Positioning Content Precisely using CSS

In the Headway grid layout system, blocks align at their top margins to sit together in a row – taking advantage of the CSS section-based layout system. This is a very good thing. However, it means that if two items are in close proximity in the grid, but one under another, the lower block item will be asked (not politely) to be on a different row, which pushes that lower block down under the blocks on the upper row. Disconcerting!

Sometimes you can adjust the horizontal spacing between blocks to communicate clearly to the grid rendering engine what your intention is (which row you wish your block to be on, shared with which other blocks.) That’s a nice thing that helps a bit to make you feel more in control. But, that doesn’t make all possible layouts, well, possible!

The way around this – and to take TOTAL CONTROL over your blocks – is to use the positioning capabilities built into CSS. These positioning capabilities allow you to grab hold of a block and position it ANYWHERE on the page that you wish!!! So, if the row/grid system is saying, “You sit down there, under us!” to a block you want to sit alongside them, your block can rise to the occasion and show them just what’s what!

Here, in a nutshell, are the primary CSS tools used to position items:

(From http://www.w3schools.com/cssref/pr_class_position.asp


position: (well, that one was easy!)

Property Values & Description

static Elements renders in order, as they appear in the document flow. This is default. (BORING!)

absolute The element is positioned relative to its first positioned (not static) ancestor element (WE LIKE!)

fixed The element is positioned relative to the browser window (WE LIKE!) (but…) (IE7 and IE8 support the fixed value only if a !DOCTYPE is specified.)

relative The element is positioned relative to its normal position, so “left:20px;” adds 20 pixels to the element’s LEFT position. “left:-20px;” subtracts 20 pixels from the element’s LEFT position. (WE LIKE A LOT!)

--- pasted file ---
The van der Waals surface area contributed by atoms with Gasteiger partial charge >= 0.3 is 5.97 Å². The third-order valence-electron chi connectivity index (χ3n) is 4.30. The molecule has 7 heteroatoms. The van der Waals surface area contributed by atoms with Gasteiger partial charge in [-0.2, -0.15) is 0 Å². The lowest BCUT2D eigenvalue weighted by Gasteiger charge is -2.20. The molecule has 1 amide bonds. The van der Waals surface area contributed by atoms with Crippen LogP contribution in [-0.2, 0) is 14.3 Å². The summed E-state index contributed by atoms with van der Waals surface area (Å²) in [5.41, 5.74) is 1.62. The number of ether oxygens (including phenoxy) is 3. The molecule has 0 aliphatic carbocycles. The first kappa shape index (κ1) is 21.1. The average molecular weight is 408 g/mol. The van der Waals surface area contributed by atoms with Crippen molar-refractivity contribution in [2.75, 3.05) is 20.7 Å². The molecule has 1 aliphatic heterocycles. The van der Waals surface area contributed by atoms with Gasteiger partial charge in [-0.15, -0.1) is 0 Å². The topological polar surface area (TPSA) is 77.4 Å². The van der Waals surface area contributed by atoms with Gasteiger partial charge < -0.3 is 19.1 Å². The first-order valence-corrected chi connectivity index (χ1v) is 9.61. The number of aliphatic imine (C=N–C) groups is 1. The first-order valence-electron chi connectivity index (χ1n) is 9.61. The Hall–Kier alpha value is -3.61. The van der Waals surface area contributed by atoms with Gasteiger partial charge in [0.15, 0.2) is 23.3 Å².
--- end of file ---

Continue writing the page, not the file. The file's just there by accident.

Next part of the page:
inherit The value of the position property is inherited from the parent element (Not in IE7 – Not used easily in IE8 as !DOCTYPE must be set. OK in IE9. Avoid, I say.)

The related, very useful and important settings:


Especially margin-left and margin-top when used in position:relative mode. Set in pixels (px). However, see top and left below.


Allows layering – must be applied to all items involved in the layering. Requires position: to be set to one of the above values.

top: and


Sets position from corner of browser (absolute – first ancestor usually is the browser html tag, or the top-left corner at 0,0) OR from corner of any element the item is sitting inside of in the ID/Class hierarchy (relative). Use instead of margin-top or margin-left for more flexibility with all modes. Set in pixels (px). Can also be set as a percentage.

Now that you have the most important modifiers, here’s some CSS:

#block-ID {
left: some number in px or percent;
top: some number in px or percent;
z-index:level in the layer hierarchy - lower numbers are under higher numbers


.block-type-whatever .custom-class .item-number-class {
left: some number in px or percent;
top: some number in px or percent;
z-index:level in the layer hierarchy - lower numbers are under higher numbers

You can play with position:absolute; or position:fixed (note caveats above for fixed)

Watch the video from the Tips and Tricks section to see how to use the arrow keys in Firefox or Chrome’s Inspect Element to make positioning fun! (…And grab the numbers and settings you want!) Note how I used margin-left and margin-top in that, but you can get the same result with left: and top: in relative mode. Total crazy control over the whole page in absolute mode!! Negative numbers are allowed in all cases.

This video shows how to use the keyboard in Chrome or Firefox’s Firebug to nudge items around and get the values you want, which you can then paste into your own CSS stylesheet or use in Headway. See at the bottom after item 24.

So, I hope you’re “getting it” that where the grid and row system sends your blocks is of little consequence as pertains to WHERE YOU CAN PLACE THOSE BLOCKS!!!! You can place them anywhere. This is like layout on steroids.

I hope this was helpful. I’ll make another video going deeper into this if people ask for one.


One response to “Positioning Content Precisely using CSS”

  1. Excellent Post! For laying this out so clearly you certainly deserve at least one reply so you know somebody in this big wide world has benefited from you taking the time.

    Thanks a million!


Leave a Reply

Your email address will not be published. Required fields are marked *

x  Powerful Protection for WordPress, from Shield Security
This Site Is Protected By
Shield Security